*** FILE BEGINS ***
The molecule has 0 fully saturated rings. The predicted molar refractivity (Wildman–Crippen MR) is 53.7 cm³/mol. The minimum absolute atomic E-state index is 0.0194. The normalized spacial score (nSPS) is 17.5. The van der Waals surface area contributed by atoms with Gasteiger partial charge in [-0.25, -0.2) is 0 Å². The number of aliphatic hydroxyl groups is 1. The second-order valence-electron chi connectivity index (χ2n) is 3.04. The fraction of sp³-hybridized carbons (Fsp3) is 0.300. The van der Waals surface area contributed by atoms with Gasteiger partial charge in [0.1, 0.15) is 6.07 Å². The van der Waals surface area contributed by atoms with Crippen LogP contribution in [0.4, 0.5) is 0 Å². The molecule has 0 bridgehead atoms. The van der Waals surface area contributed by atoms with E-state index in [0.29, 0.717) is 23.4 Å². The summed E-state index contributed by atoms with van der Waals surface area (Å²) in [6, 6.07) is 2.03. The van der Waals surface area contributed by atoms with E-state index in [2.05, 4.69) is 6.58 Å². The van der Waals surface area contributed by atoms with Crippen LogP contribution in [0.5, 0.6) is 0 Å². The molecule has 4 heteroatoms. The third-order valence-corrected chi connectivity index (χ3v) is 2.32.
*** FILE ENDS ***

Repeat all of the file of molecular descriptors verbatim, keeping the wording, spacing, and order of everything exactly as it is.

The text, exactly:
The molecule has 0 fully saturated rings. The predicted molar refractivity (Wildman–Crippen MR) is 53.7 cm³/mol. The minimum absolute atomic E-state index is 0.0194. The normalized spacial score (nSPS) is 17.5. The van der Waals surface area contributed by atoms with Gasteiger partial charge in [-0.25, -0.2) is 0 Å². The number of aliphatic hydroxyl groups is 1. The second-order valence-electron chi connectivity index (χ2n) is 3.04. The fraction of sp³-hybridized carbons (Fsp3) is 0.300. The van der Waals surface area contributed by atoms with Gasteiger partial charge in [0.1, 0.15) is 6.07 Å². The van der Waals surface area contributed by atoms with Crippen LogP contribution in [0.4, 0.5) is 0 Å². The molecule has 0 bridgehead atoms. The van der Waals surface area contributed by atoms with E-state index in [0.29, 0.717) is 23.4 Å². The summed E-state index contributed by atoms with van der Waals surface area (Å²) in [6, 6.07) is 2.03. The van der Waals surface area contributed by atoms with E-state index in [2.05, 4.69) is 6.58 Å². The van der Waals surface area contributed by atoms with Crippen LogP contribution in [0.5, 0.6) is 0 Å². The molecule has 4 heteroatoms. The third-order valence-corrected chi connectivity index (χ3v) is 2.32.